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Six Feet Under: The Silence

George: "Do you want to talk about your feelings?"
Ruth: "Strangely enough, I don't think I have any."

Pretty clear theme with this one: doing things out of obligation, not because you want to do them. And trying to find a way to listen to the truth inside oneself.

Oh, Nate. Never happy with what he has. Nate wanted Brenda to have the amnio because he was afraid that having a sick child would make him even more trapped than he already was. How Brenda felt about it didn't seem to matter to him. The two of them should never have gotten married; whatever connection they had at the beginning of the series is gone. And now Brenda knows it.

So Maggie is a Quaker. I've been to Friends' meetings; silent worship can be very powerful and peaceful. After Nate tried silent worship, he opened his eyes and looked right at Maggie. Is Maggie herself what he wants? Or does he just want to be like her, calm and at peace with all of the terrible things that have happened to him? I think Nate was seeing Maggie and/or her religion as a magic pill that would fix his life. Wrong.

Ruth discovered that going places for the sake of going places made her feel empty. George actually moved on with incredible speed. When he told her he was engaged to someone else, I laughed out loud. Ruth confronting George's new honey with the truth about him was pretty funny, too. I was glad she did it. If I were George's new honey, I'd want to know. Was that really why Ruth did it, though? Was she having second thoughts about dumping crazy old George?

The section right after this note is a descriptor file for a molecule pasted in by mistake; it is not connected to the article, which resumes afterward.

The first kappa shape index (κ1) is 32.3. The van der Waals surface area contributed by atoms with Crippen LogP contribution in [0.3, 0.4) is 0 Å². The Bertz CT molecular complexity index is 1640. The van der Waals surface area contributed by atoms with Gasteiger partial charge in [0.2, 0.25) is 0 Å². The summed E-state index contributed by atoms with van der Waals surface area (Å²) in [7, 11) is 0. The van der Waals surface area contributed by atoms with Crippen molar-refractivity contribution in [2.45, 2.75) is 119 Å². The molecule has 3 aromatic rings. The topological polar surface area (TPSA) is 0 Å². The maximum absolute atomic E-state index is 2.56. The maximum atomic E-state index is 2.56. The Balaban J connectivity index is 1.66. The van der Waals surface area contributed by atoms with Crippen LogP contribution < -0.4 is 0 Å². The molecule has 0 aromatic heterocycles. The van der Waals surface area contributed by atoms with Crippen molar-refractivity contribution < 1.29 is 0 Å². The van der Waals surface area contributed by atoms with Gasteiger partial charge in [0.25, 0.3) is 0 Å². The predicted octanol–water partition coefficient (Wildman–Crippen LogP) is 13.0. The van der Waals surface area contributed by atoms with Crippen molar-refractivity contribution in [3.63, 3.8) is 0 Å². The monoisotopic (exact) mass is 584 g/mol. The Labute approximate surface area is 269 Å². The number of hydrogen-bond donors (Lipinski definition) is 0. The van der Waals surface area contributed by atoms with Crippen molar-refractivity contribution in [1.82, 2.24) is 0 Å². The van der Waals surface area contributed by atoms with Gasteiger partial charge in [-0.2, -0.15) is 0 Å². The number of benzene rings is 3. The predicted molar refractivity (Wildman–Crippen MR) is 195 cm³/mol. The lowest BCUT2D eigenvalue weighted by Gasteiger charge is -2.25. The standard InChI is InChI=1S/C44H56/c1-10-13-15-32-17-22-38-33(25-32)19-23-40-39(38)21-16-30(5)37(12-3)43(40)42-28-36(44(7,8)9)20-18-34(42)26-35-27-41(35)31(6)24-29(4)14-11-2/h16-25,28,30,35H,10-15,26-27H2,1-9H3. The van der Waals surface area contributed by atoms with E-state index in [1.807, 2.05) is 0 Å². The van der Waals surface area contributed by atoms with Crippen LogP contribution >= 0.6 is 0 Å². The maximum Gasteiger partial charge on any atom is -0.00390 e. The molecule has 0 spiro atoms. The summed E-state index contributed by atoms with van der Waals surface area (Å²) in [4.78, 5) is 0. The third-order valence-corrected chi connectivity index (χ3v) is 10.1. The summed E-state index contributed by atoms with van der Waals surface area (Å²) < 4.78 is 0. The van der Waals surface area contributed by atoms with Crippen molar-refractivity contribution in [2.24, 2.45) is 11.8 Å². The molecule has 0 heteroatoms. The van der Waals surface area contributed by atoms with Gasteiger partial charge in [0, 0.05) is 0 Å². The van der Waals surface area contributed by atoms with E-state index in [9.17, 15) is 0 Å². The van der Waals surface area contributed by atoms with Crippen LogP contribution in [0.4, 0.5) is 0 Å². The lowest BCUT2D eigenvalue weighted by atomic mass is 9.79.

"The silence" was also about Claire's creative dry spell; she also felt empty. Maybe going out with her co-workers — or possibly with cute lawyer Ted — will jumpstart her life and get her going again. I just can't see Claire in a cubicle forever, though. (Not that there's anything wrong with cubicles. I've worked in a cubicle. Lots of people do. Okay, I'll shut up now.)

Keith was acting like he was putting up with Durrell and Anthony for David's sake and for no other reason. But then he listened to David, and recommitted to his family. (A marked contrast to Nate.) I just loved that David was right about going to Durrell's play against Durrell's wishes. Paying attention to your kid works. Praise works. Durrell was visibly happy. Maybe this will work out, after all. Chalk up one for David.


— The Opening Death showed a guy dying while watching a play he had absolutely no interest in seeing. (Other than that, Mrs. Lincoln, how did you like the play?) But you know, trying new things and accepting invitations is often the right thing to do. Isn't it?

— Ruth, super controller of all things related to food, took potato salad to a party. She didn't belong there, and neither did her potato salad. You know, if the mayo didn't smell right, she shouldn't have made it, anyway.